In case you’ve been so busy shielding your mountain compound against high altitude nuclear EMPs for the last couple of years that you’ve missed it, let me reiterate–the rules for writing and publishing have been burned and rewritten so many times, they no longer exist.
It’s Every Writer for Herself
In the wake of the publishing apocalypse, dozens of templates on how indie authors should pursue success have emerged. Most of them probably work, when taken in context. Let’s face it, every writer’s context is different, and (as any blogger knows) when you stretch a template too far things will get ugly.
Episodic Fiction Isn’t for Everyone
But I absolutely believe episodic fiction will exponentially increase in popularity as the digital revolution continues. The internet is the ideal environment for episodes and episodic story-telling.
- Readers desire repeating content
- Readers want to invest once and benefit over and over
- Readers don’t want to wait (long) for the rest of the story
- Readers don’t want to pay big bucks for digital content
- Page length is meaningless on a screen
- Story is still supreme
These reasons and more are why episodic story structure will explode in popularity in coming years. This doesn’t mean that writers should take their backlist and publish them a chapter at a time.
Chapters are NOT Episodes
Episodes have a distinct structure. Episodes put unique demands on writers. Marketing and sales for episodes will evolve as they grow in popularity. These are the topics I’ll spend the next days and weeks discussing in these posts. Let’s start with…
Television provides the largest sample base for episodic story-telling–some examples good, some bad. Not all serial story-telling has an endgame, but the good ones most definitely do.
Has anyone else noticed that The Walking Dead (comic or television) starts to get grating/irritating after a while? The reason, in my opinion, is due to the lack of clear endgame for the series. What sort of life is Rick and his group striving for? Survival can only fuel a serial for so long before the passengers become too exhausted to care.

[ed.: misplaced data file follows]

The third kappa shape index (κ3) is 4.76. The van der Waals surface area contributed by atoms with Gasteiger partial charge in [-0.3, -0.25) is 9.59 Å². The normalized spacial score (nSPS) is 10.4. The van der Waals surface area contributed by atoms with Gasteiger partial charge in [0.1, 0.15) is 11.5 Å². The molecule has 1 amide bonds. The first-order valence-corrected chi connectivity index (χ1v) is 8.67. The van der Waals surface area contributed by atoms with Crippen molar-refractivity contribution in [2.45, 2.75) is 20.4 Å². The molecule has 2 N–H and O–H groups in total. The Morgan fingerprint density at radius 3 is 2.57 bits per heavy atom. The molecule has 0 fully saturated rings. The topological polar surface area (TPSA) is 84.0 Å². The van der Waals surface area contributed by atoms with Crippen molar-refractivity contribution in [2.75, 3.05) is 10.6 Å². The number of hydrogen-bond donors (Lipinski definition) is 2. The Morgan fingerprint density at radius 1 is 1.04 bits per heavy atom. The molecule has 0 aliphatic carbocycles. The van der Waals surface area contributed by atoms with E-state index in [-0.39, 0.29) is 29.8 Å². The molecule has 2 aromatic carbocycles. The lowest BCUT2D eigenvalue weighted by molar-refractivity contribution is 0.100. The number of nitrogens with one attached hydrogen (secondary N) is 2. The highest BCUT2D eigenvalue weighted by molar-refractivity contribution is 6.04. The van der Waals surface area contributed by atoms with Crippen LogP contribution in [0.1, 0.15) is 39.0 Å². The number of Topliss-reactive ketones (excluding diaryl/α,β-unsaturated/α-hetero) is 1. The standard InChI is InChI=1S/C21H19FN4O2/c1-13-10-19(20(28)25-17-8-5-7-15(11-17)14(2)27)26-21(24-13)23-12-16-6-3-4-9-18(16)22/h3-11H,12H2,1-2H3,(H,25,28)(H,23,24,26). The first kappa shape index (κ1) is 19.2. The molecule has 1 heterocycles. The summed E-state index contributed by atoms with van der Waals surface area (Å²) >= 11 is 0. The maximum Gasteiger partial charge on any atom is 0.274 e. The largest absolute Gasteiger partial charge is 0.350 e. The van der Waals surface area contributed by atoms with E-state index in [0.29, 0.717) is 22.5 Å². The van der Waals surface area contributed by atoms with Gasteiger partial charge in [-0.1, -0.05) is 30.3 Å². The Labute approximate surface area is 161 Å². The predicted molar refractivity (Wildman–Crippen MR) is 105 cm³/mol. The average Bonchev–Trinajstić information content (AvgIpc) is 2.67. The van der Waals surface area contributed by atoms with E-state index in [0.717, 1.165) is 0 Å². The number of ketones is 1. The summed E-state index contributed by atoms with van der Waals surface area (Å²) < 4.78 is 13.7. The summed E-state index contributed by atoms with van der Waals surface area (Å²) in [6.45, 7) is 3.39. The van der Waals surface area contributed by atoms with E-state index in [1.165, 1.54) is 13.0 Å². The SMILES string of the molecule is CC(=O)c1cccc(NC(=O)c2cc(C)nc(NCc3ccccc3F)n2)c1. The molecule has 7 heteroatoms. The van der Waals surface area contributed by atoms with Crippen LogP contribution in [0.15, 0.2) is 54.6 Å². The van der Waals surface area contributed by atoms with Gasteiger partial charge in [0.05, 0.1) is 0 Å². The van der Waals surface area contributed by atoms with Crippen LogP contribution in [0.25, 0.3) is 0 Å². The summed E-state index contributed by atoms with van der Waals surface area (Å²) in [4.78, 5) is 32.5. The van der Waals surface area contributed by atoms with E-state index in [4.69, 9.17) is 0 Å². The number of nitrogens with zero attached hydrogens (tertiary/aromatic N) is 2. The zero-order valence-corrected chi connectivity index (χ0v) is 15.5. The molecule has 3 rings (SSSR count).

Sticking with the same genre, the show Falling Skies does a much better job of providing a clear endgame. (In Falling Skies, the apocalypse involves aliens instead of zombies.) The survivors have the overarching goal of forcing the aliens off Earth and taking back their world. Every episode involves a new event with new problems, but the endgame repeats regularly in the hearts and minds of the main characters–they long for a day when the aliens are gone, and they’ll fight until they accomplish that or die trying.
The epic Lord of the Rings remains satisfying for hundreds of pages (and what breaks down into several episodes) because throughout everything the story remains true to the endgame of destroying the ring.
Battlestar Galactica is all about finding a home for the human race.
Even the crime drama, Castle, eventually lands on the endgame of Castle and Beckett being together and living happily ever after. (It started with the endgame of Castle shadowing Beckett for a book he was writing before picking up the obvious relationship endgame and then continuing on for one season too many…)
Most authors wouldn’t try writing a book without an endgame. A serial should have one too. It just might take longer to get to. (In the next post, I’ll dive into the smaller arc of the individual episode.)
Please, leave any and all comments. Have an example of a serial you love that doesn’t have a clear endgame? Share it!